The Pros and Cons of Investing in an Apartment to Rent

The initial cost of buying a multifamily housing unit might be more expensive than a single-family home.
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Ambitious young couples might decide to invest in rental property as part of a strategy to secure their financial future. Tenants provide you with an added income stream, and you can deduct mortgage interest on the purchase as a business expense. Depreciation -- the loss of value from age -- gives you a regular tax deduction for years. You could rent out a house and invest in an apartment building, for example.

Cash Flow

A successful rental that stays occupied gives you a steady cash flow without you having to put in a 40-hour week. If you turn over property management to a professional, you would sit back and collect the rent check every month, less the property manager's fees. With a building of three or four apartments, you can keep up your cash flow even if one unit is temporarily empty or you have to close an apartment for repairs.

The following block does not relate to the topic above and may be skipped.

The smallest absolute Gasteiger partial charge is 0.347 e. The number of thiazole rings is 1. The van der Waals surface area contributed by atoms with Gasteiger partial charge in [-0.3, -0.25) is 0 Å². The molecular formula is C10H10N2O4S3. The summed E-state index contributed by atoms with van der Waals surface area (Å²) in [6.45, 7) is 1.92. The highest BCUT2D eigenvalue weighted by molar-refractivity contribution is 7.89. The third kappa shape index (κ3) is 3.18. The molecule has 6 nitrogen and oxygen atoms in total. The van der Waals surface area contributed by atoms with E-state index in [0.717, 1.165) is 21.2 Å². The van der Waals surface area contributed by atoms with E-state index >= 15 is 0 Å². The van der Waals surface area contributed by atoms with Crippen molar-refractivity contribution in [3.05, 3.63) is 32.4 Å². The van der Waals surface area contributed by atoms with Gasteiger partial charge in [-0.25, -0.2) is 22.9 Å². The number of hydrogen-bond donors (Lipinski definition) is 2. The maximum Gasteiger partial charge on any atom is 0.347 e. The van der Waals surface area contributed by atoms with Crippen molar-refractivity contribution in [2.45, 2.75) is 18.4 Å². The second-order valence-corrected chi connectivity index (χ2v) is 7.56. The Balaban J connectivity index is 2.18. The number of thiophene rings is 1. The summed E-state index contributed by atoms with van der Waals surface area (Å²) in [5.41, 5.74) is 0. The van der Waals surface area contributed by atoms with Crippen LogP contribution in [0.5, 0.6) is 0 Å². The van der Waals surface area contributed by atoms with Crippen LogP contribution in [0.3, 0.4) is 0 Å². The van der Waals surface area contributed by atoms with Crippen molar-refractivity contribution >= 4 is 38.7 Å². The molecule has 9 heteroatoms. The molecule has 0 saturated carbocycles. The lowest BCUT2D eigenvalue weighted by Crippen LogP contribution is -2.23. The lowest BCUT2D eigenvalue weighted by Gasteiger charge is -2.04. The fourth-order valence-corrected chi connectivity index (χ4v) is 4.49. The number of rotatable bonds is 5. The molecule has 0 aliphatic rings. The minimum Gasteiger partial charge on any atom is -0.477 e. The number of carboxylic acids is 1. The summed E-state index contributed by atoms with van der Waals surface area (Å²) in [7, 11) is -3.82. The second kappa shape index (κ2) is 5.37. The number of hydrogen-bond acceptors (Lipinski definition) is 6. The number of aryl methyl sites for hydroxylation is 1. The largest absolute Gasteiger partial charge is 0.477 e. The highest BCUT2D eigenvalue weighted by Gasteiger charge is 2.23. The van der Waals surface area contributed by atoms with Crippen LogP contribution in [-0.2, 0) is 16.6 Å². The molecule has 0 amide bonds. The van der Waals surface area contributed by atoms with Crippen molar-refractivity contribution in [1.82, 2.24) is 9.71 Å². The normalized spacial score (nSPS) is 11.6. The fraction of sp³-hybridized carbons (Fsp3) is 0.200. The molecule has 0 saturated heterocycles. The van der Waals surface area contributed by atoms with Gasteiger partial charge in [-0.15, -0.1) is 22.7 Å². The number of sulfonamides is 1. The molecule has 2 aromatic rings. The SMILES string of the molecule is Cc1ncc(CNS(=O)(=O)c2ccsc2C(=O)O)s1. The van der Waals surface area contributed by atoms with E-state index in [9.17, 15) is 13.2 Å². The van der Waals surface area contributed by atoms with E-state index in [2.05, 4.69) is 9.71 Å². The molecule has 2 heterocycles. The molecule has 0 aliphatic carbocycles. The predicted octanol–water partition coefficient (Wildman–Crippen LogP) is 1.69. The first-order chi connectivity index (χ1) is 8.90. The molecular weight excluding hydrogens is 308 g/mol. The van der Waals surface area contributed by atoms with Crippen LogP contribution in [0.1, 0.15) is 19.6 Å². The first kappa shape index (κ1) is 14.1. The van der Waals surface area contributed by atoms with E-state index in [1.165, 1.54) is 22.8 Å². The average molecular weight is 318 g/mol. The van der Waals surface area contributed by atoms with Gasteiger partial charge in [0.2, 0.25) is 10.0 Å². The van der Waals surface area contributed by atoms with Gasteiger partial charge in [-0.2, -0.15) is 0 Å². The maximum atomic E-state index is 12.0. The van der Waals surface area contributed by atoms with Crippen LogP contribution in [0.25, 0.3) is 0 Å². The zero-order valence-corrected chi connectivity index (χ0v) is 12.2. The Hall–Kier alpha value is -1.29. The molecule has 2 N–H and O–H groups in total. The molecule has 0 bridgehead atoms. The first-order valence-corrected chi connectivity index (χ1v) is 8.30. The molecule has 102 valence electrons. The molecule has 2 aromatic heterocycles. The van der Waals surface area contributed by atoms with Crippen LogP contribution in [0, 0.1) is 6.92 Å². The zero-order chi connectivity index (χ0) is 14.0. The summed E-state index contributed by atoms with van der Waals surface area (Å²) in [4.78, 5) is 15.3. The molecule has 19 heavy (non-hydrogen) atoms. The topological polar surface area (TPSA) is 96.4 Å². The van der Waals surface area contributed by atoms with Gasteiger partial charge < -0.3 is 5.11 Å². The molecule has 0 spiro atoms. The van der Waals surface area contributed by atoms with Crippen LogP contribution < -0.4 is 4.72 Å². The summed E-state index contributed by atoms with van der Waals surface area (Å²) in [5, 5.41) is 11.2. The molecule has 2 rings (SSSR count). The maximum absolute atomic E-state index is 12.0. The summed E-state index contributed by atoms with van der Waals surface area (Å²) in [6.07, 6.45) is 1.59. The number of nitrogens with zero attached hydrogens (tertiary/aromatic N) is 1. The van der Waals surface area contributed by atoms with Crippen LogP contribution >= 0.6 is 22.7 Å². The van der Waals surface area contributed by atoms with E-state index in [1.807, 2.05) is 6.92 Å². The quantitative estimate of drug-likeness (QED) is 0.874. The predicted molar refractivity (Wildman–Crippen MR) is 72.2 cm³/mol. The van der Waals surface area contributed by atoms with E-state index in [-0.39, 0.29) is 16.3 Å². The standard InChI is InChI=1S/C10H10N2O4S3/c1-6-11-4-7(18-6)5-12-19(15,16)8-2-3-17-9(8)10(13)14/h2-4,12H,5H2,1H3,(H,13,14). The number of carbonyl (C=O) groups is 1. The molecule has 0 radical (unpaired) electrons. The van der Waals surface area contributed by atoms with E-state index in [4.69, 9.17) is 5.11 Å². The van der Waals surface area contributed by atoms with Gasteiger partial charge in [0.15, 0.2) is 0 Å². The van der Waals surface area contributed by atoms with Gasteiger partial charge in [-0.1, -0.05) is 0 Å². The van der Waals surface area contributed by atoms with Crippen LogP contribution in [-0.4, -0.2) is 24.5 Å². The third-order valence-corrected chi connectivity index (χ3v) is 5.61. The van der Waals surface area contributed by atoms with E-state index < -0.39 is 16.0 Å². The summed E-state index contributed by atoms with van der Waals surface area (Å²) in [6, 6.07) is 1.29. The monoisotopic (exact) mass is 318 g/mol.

A downside of ownership is that your expenses don't disappear when your apartment sits empty. If the rental market is down and you can't find a tenant for five months, that's five months of mortgage checks going out with no money coming in. Your property taxes and insurance are due even when your rental is unoccupied. You can deduct taxes, insurance and mortgage interest, however, which provides benefits at tax time.

Tax Breaks

When you spend money on your apartment -- advertising, management fees, maintenance, repairs -- you get to write off most of those expenses against your rental income. If you apartment loses money, you may be able to deduct up to $25,000 from your non-rental income. You can do this if you manage the property yourself, handling tasks such as advertising vacancies and vetting tenants. If you hire a manager, you can only deduct losses to the limit of your rental income. You can, however claim leftover losses on next year's taxes.


Managing an apartment yourself can take up much of your free time. Before signing a lease, it involves screening potential tenants' credit histories, criminal records and references from past landlords. After a tenant moves in, you have to handle complaints and either make repairs or hire someone who will. If the tenant damages the apartment, violates the lease or refuses to leave, you can end up sitting in small claims court. Hiring a management company frees up your time, but fees will eat into your profits. A pro of owning real estate is that the investment property can gain value over time through market appreciation.

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